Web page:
Trial lawyer gives tips on how to give a winning summation at Brooklyn Bar Association
The Brooklyn Bar Association and the New York State Academy of Trial Lawyers hosted a continuing legal education seminar in Brooklyn Heights on Feb. 27 with trial attorney Chris Holbrook titled “Summation: The Final Battle.”
“Chris is a partner at Schwartzapfel Lawyers where his practice focuses on negligence cases with catastrophic injuries and wrongful death,” said Kate Langlois, deputy director at the NYS Academy of Trial Lawyers. “He sits on the Academy’s board of directors as one of our deans and oversees our CLE program.
“Chris gives generously of his time every year doing a full statewide tour on various skills and tonight’s course is a continuation on that series,” she added.
During the two-hour long CLE, Holbrook discussed insights and experiences of preparing for and executing a winning summation. He explained methods of communication with the jury, how to present evidence and content, and delivery for a closing argument.
“Summation is not just the getting up and delivering of the oral argument at the end of your trial,” Holbrook said. “There is so much more that goes into it — your preparation, the crafting of the case from the very moment you get it, as well as considering the way jurors receive and process information.”
More than anything, Holbrook explained that the key to a good summation is being well-prepared and knowing the case well.
“Everybody knows how good they feel when they get up in front of the jury and know their case inside and out,” Holbrook said. “They’ve crossed their t’s and dotted their i’s. But getting up when you’re not prepared is just about the worst feeling that I can imagine.”
Holbrook called an attorney’s reputation, his or her credibility and explained that the jury is always watching, and if an attorney is paying attention, can feed members subtle clues.
“Jurors are smart, they see authenticity,” he said. “It’s easy to pick up if someone is a phony and they’re never going to side with you if they detect someone is even a little bit fraudulent. Be a good person. Be the person that jurors look to in the room as the credible source for information.”
One of the keys to a good summation, Holbrook said, is getting out ahead of the facts of the case. He explained that before every trial, he lists all of the facts of each case and labels them good, bad or in-between, and he tries to figure out ways to introduce the bad facts early in ways that take away their effectiveness during a trial.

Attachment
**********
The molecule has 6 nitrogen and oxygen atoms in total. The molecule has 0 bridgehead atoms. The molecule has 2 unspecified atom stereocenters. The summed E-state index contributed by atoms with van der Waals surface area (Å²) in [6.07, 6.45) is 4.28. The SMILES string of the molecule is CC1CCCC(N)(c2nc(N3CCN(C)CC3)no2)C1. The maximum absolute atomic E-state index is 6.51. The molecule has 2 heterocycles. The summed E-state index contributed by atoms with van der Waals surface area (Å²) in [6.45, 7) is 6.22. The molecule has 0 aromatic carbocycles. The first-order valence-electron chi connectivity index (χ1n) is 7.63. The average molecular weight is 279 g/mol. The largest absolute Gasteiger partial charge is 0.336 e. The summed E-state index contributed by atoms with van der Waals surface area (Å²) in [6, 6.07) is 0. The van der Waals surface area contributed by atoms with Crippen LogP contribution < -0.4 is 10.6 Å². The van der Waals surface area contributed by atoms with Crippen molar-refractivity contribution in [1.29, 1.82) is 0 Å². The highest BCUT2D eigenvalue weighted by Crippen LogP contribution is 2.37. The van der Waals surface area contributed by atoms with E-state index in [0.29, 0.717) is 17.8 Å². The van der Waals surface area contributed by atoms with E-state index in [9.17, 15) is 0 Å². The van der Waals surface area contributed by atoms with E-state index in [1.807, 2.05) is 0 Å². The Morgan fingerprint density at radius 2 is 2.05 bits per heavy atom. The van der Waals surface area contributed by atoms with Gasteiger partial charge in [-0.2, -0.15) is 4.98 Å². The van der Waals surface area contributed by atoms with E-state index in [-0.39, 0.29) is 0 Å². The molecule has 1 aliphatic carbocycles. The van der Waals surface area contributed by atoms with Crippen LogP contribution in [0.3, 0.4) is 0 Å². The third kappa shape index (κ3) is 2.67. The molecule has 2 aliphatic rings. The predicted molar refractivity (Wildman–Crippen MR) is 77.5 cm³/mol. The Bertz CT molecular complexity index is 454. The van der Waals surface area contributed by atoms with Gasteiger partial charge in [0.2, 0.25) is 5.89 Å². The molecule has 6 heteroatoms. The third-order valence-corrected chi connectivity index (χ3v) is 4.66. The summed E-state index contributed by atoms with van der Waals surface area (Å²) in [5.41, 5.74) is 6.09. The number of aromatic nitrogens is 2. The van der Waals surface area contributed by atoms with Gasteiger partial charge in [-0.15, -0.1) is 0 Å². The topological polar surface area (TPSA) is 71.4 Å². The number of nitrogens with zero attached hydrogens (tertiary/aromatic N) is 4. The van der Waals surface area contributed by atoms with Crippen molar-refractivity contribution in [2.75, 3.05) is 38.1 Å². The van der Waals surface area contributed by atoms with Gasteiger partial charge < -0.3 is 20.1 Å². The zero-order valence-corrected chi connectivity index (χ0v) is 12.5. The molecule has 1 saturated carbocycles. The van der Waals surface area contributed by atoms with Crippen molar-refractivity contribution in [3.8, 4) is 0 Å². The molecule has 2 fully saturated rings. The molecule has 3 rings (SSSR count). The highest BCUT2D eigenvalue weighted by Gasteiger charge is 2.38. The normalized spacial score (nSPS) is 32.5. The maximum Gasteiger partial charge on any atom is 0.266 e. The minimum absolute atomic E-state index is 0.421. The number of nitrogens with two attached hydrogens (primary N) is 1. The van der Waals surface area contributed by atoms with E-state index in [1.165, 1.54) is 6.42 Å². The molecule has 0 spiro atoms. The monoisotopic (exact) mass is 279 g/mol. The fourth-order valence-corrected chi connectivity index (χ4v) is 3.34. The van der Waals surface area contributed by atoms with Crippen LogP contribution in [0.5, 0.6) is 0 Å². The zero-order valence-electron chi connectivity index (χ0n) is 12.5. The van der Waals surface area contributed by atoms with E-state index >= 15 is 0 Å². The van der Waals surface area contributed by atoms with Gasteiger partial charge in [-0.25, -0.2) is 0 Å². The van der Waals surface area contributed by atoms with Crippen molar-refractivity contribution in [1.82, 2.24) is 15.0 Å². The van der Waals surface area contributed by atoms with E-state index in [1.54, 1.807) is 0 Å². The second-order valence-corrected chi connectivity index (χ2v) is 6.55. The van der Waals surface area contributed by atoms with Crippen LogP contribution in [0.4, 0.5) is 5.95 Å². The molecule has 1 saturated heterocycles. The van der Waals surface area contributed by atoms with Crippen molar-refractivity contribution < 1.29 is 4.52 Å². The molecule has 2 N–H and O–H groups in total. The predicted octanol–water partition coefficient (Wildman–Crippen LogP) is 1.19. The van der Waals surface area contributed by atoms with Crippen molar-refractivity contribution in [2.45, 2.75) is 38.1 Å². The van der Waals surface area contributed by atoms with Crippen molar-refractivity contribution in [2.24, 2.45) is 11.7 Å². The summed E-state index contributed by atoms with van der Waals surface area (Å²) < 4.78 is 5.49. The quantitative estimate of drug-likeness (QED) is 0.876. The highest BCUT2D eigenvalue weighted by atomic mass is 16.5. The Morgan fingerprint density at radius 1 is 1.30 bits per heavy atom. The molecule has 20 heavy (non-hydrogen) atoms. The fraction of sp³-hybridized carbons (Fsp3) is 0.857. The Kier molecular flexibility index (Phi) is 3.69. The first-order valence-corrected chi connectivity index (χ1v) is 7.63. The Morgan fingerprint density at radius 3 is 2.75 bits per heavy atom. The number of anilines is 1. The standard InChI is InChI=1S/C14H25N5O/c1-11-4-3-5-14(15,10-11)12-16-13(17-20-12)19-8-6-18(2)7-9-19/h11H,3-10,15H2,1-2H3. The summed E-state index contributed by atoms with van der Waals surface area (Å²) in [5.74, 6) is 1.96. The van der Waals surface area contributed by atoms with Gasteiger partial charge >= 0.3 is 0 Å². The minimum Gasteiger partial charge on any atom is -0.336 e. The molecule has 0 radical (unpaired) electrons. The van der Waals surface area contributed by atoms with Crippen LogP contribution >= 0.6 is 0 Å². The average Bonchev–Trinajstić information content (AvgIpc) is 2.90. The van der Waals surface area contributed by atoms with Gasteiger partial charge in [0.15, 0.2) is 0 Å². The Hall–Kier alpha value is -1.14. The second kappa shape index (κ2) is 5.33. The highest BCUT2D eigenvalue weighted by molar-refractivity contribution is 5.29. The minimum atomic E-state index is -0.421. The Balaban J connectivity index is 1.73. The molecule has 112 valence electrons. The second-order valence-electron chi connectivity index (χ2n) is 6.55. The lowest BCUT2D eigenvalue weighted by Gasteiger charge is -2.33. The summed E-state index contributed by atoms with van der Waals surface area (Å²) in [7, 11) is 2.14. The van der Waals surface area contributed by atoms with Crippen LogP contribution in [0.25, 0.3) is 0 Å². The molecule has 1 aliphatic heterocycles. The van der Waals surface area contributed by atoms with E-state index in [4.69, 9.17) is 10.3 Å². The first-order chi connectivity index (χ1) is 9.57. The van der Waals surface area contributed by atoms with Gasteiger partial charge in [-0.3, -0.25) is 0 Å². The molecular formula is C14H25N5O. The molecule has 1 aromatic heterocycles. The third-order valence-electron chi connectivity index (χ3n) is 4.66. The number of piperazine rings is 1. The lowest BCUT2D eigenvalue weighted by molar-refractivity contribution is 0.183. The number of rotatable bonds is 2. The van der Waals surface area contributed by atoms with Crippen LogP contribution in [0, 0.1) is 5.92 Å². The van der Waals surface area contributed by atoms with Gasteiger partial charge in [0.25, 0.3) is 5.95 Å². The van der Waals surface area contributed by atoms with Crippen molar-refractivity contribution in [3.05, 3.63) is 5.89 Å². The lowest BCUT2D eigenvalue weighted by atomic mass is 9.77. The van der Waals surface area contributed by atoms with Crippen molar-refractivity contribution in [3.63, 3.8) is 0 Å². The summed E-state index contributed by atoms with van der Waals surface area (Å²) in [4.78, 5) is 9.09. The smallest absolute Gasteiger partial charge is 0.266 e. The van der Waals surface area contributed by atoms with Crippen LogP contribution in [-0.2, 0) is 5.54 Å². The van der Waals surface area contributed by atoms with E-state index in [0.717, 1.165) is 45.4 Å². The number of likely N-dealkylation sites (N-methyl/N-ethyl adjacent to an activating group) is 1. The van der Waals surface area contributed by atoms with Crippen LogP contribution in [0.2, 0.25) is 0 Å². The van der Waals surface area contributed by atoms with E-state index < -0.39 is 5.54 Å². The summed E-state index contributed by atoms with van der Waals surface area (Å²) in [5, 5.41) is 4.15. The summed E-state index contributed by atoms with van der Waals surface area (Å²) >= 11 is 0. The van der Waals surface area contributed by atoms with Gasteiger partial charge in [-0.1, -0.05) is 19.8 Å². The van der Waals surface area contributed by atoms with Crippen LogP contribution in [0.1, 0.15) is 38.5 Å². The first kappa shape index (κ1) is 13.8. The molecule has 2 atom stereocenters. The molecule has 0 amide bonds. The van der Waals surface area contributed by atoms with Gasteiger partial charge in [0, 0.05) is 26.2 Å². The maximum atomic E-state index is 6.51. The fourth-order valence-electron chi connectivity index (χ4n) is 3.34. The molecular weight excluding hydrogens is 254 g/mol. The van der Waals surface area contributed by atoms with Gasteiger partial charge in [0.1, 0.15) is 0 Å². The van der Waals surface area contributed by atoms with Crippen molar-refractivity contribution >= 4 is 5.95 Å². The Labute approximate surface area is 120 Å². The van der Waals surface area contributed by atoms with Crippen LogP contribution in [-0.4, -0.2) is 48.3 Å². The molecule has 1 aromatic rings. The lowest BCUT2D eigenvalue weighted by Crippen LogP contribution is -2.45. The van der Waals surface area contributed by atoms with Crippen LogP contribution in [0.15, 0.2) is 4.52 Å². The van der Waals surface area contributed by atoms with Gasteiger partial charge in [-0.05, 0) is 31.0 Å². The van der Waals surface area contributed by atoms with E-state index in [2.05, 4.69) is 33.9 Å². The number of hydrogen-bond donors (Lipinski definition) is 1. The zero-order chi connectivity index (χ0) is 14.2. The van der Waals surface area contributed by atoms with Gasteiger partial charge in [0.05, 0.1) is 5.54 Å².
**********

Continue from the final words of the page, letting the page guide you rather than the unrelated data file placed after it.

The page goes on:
Developing a good theme is also important as a way to get juries to process information. He said that he will even go as far as to use focus groups to help him develop a theme during big trials.
“A theme is very important because we want to arm our jury with information that they can take back into the deliberation room that is memorable,” Holbrook said. “Coming up with a theme can be tricky. Sometimes it comes naturally, but other times not so much. Think about your case as others would relate to it and see if you can come up with a theme.”
Thanks to smartphones and shows like “CSI,” Holbrook explained that today jurors often expect the use of technology, including videos, in the courtroom so attorneys should use it in their cases as often as they can. In addition to using PowerPoint during openings and closings, he suggested using the overhead projector, or Elmo, throughout a trial, and especially in summation.
“Rather than pretend that our courtrooms are something different and that people lose the trappings of understanding and processing information in that fashion, you have to embrace it, and the way you embrace it is technology,” Holbrook said. “I write all of this stuff down in front of the jury on the Elmo. When I make a point on cross examination, it is written to them because that way they internalize that information at twice the rate.”
The Brooklyn Bar Association’s next CLE will be held on March 27. Hon. Barry Kamins, retired former administrative judge of the Brooklyn Supreme Court, Criminal Term, will host a panel that will discuss wrongful convictions, the causes and how to prevent them.
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